Now they are both in college, and their lives are still very much intertwined. Both are at Big Ten schools, both were at one point college student-athletes and both have a desire to work on the brain.

          Zoltowski’s passion to work on the brain was influenced by his triplet brother Matthew, who was diagnosed with a severe case of autism at the age of two. Matthew doesn’t speak or hold conversation, only responding to phrases and questions he knows and he deals with stomach issues. Zoltowski describes not knowing what exactly is going on or how to help is frustrating.

         “I grew up with friends who had brothers and you know, I have a brother too, but our relationship just wasn’t exactly the same as theirs,” said Zoltowski, who has known his brother to have autism for as long as he can remember. “I’ve always loved him, but our relationship is just different.”

         His interest in the brain has always been there, and now he is motivated to not just study the brain, but see how it affects people with autism and to see if there are ways that he can help them and better their lives.

     Zoltowski is majoring in electrical engineering, but plans to switch to something in computer science. A good science and math student, engineering just seemed a good fit to Zoltowski, but the important aspect was that “engineers learn tools and things that help, they design things that help people and solve problems.”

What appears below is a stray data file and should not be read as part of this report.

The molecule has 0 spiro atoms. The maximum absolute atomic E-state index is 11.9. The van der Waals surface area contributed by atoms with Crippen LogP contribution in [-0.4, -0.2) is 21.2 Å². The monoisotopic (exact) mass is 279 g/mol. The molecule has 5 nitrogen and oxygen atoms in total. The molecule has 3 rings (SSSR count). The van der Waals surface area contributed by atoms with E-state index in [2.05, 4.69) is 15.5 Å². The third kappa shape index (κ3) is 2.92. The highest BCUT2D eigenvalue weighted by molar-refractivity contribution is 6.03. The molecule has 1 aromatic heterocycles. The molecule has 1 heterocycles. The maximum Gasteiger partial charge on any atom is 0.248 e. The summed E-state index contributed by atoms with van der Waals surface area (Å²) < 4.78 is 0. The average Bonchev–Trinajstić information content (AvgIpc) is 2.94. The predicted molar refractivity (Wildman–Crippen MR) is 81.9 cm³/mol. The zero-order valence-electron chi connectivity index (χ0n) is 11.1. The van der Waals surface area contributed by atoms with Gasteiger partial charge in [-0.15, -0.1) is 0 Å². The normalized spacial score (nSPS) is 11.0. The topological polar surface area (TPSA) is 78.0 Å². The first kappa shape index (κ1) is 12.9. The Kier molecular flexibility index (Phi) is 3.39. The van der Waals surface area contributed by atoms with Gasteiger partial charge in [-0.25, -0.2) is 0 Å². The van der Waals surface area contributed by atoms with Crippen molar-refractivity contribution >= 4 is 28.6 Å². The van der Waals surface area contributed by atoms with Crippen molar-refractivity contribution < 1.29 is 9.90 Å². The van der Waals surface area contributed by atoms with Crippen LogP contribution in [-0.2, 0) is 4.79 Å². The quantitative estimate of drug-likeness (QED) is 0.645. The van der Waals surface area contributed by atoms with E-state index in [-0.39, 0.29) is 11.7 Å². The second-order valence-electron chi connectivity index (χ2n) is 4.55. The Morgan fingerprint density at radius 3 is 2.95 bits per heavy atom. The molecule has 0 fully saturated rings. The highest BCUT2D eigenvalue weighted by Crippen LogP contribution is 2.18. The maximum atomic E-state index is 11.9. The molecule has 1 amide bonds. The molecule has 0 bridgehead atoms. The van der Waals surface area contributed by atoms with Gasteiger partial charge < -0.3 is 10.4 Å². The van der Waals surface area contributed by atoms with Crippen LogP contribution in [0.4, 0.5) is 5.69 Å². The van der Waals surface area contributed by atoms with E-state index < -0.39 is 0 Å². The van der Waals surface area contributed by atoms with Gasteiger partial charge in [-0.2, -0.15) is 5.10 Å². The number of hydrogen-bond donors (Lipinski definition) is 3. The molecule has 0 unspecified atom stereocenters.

He said most people think of electrical engineering as electronics and circuits, which was never really his interest. Zoltowski is interested in the applied mathematic subfields of single processing, field data analysis, field learning, and computational analysis.

Zoltowski says that his studies of the brain in terms of autism probably won’t happen until he has his own lab and no longer needs to rely on professors, advisors, and grants, but that isn’t slowing him down.

A 4.0 student-athlete, Zoltowski has been named Distinguished Big Ten Scholar two years running, Academic All Big Ten, Honors College National Scholar and he has won several scholarships. His latest two accomplishments were being named a Rhodes Scholar finalist and landing the coveted Churchill Scholarship.

The Churchill Scholarship brings 14 candidates from the United States to study at Cambridge University for a year. Zoltowski was one of two MSU students selected for Nationals and one of 90 applicants total.

Zoltowski discovered the Churchill through the Rhodes Scholar program. After attending a Rhodes informational session in his first week on campus, Zoltowski knew that he would be applying someday. The two scholar programs are different. The Churchill, which is for math, science, and engineering students, gives a year of study at Cambridge University. The Rhodes is open to all majors, and sends students to Oxford University for two to three years. Zoltowski figured that both would be great opportunities.